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Generating S/PDIF will be tricky - but it will then allow real time generation of high quality audio.
This FPGA Project was completed July 2011.
What is S/PDIF?
It is the digital audio output from CD's, PCs and other consumer devices.
In brief, it consists of a stream of subframes, each containing a header (equivilent in length to 4 bits), a 24 bit signed audio sample and 4 bits of subcode data.
The encoding is such that there each frame is encoded into 64 clock cycles (2 per bit). The signal always 'flips' between each data bit, and it also flips in the middle of a '1' bit. The bit stream 11001010 will get encoded as either 10-10-11-00-01-11-01-11 or 01-01-00-11-10-00-10-00. So a 44,100Hz stream will actually consist of 32 bits per subframe * 2 clocks per bit * 2 channels * 44,100 samples per second gives a S/PDIF signaling rate of 5,644,800Hz.
To provide syncronisation of subframes, three header patterns are used - 00010111, 00011011, and 00011101 (and their inversions 11101000, 11100100, 11100010). Because these patterns break the usual rules of a signal change every other cycle it can be used to syncronise to the start of a subframe. The three different headers indicate which channel the subframe sample is for, and if the subframe is the start of a frames.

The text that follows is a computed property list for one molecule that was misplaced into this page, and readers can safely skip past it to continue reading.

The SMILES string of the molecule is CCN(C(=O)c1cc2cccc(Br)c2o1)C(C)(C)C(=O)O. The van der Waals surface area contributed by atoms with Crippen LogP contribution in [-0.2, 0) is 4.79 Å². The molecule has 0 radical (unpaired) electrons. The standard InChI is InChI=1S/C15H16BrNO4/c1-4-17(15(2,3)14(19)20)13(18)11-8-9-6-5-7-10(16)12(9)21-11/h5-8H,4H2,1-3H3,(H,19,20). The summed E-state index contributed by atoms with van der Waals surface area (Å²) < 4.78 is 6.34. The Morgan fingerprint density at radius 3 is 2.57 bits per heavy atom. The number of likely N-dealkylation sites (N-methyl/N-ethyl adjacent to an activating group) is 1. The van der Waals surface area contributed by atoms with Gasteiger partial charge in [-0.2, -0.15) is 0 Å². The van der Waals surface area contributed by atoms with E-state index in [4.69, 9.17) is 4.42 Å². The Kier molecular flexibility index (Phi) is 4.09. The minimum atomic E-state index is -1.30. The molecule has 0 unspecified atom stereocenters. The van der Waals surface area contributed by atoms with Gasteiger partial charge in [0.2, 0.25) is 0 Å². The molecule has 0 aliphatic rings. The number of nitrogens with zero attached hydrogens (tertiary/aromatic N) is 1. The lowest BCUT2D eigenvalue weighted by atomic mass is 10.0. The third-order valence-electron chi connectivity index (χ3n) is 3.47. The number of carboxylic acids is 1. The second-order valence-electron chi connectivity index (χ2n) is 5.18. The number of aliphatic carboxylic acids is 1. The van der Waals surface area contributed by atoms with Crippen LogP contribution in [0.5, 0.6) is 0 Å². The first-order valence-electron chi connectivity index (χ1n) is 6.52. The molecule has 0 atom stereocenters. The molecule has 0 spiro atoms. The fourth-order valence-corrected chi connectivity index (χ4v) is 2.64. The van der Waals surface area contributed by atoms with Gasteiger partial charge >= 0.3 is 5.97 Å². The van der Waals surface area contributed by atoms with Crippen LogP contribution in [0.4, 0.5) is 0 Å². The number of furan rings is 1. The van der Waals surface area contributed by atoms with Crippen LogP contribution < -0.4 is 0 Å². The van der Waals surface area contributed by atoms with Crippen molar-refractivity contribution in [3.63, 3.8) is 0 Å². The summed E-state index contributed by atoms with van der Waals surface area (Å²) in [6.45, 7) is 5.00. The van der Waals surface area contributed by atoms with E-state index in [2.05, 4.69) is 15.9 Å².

Why would you? what is it good for?
The possibilities are endless... here are some things that it could be the basis for:
- Digital sound file playback for audio players
- High quality output for a FPGA based musical instrument
- Audio sweep generator or frequency generator for testing speaker crossovers
- Test platform for DSP effects for audio sources
- Combine with S/PDIF capture and make an auto-mute for loud advertisements
- Direct Digital Synthesis of waveforms
- Generating binaural beats
- Test source for S/PDIF
- Adjusting contents of a S/PDIF bitstream's channel data in real time.